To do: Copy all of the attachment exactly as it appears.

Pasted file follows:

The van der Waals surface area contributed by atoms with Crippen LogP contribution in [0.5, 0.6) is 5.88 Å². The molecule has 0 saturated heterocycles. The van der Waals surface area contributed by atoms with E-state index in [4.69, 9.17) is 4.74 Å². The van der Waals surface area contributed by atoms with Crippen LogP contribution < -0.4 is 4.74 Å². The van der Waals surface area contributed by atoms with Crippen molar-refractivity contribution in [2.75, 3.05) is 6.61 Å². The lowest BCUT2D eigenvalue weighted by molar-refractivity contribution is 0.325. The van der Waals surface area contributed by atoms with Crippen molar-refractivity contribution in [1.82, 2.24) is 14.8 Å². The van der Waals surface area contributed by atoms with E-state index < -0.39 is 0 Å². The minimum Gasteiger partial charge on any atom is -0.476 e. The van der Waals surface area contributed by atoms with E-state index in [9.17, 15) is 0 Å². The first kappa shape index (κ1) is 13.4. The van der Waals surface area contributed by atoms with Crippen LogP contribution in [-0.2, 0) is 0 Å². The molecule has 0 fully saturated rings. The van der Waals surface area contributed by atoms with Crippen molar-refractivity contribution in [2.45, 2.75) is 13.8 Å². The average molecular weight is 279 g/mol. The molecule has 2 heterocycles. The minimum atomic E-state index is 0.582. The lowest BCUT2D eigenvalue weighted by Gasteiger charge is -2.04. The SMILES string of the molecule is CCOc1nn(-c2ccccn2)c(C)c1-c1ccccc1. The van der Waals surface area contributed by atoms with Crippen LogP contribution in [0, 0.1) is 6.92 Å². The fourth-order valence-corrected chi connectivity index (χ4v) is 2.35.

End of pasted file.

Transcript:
The van der Waals surface area contributed by atoms with Crippen LogP contribution in [0.5, 0.6) is 5.88 Å². The molecule has 0 saturated heterocycles. The van der Waals surface area contributed by atoms with E-state index in [4.69, 9.17) is 4.74 Å². The van der Waals surface area contributed by atoms with Crippen LogP contribution < -0.4 is 4.74 Å². The van der Waals surface area contributed by atoms with Crippen molar-refractivity contribution in [2.75, 3.05) is 6.61 Å². The lowest BCUT2D eigenvalue weighted by molar-refractivity contribution is 0.325. The van der Waals surface area contributed by atoms with Crippen molar-refractivity contribution in [1.82, 2.24) is 14.8 Å². The van der Waals surface area contributed by atoms with E-state index < -0.39 is 0 Å². The minimum Gasteiger partial charge on any atom is -0.476 e. The van der Waals surface area contributed by atoms with E-state index in [9.17, 15) is 0 Å². The first kappa shape index (κ1) is 13.4. The van der Waals surface area contributed by atoms with Crippen LogP contribution in [-0.2, 0) is 0 Å². The molecule has 0 fully saturated rings. The van der Waals surface area contributed by atoms with Crippen molar-refractivity contribution in [2.45, 2.75) is 13.8 Å². The average molecular weight is 279 g/mol. The molecule has 2 heterocycles. The minimum atomic E-state index is 0.582. The lowest BCUT2D eigenvalue weighted by Gasteiger charge is -2.04. The SMILES string of the molecule is CCOc1nn(-c2ccccn2)c(C)c1-c1ccccc1. The van der Waals surface area contributed by atoms with Crippen LogP contribution in [0, 0.1) is 6.92 Å². The fourth-order valence-corrected chi connectivity index (χ4v) is 2.35.